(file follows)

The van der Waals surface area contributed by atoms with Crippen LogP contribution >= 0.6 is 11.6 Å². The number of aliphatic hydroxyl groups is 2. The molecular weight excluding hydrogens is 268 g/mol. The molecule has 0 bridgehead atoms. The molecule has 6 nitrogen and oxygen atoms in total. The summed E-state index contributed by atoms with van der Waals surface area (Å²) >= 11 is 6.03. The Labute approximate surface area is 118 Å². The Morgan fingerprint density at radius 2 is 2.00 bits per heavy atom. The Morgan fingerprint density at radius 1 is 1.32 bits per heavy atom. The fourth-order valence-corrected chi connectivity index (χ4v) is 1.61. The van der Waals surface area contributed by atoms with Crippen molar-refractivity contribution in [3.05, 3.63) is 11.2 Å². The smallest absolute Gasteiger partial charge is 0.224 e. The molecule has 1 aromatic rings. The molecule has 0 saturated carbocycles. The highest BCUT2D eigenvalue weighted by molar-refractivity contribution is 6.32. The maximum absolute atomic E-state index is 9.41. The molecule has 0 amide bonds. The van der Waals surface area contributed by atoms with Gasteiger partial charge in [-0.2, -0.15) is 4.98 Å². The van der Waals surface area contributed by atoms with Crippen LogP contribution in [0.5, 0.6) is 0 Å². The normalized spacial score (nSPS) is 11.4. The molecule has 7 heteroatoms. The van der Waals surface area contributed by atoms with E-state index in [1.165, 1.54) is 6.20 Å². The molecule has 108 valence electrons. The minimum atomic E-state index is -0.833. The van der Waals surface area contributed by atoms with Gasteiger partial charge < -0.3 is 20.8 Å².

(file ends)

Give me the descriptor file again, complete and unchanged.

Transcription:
The van der Waals surface area contributed by atoms with Crippen LogP contribution >= 0.6 is 11.6 Å². The number of aliphatic hydroxyl groups is 2. The molecular weight excluding hydrogens is 268 g/mol. The molecule has 0 bridgehead atoms. The molecule has 6 nitrogen and oxygen atoms in total. The summed E-state index contributed by atoms with van der Waals surface area (Å²) >= 11 is 6.03. The Labute approximate surface area is 118 Å². The Morgan fingerprint density at radius 2 is 2.00 bits per heavy atom. The Morgan fingerprint density at radius 1 is 1.32 bits per heavy atom. The fourth-order valence-corrected chi connectivity index (χ4v) is 1.61. The van der Waals surface area contributed by atoms with Crippen molar-refractivity contribution in [3.05, 3.63) is 11.2 Å². The smallest absolute Gasteiger partial charge is 0.224 e. The molecule has 1 aromatic rings. The molecule has 0 saturated carbocycles. The highest BCUT2D eigenvalue weighted by molar-refractivity contribution is 6.32. The maximum absolute atomic E-state index is 9.41. The molecule has 0 amide bonds. The van der Waals surface area contributed by atoms with Gasteiger partial charge in [-0.2, -0.15) is 4.98 Å². The van der Waals surface area contributed by atoms with Crippen LogP contribution in [0.5, 0.6) is 0 Å². The normalized spacial score (nSPS) is 11.4. The molecule has 7 heteroatoms. The van der Waals surface area contributed by atoms with E-state index in [1.165, 1.54) is 6.20 Å². The molecule has 108 valence electrons. The minimum atomic E-state index is -0.833. The van der Waals surface area contributed by atoms with Gasteiger partial charge < -0.3 is 20.8 Å².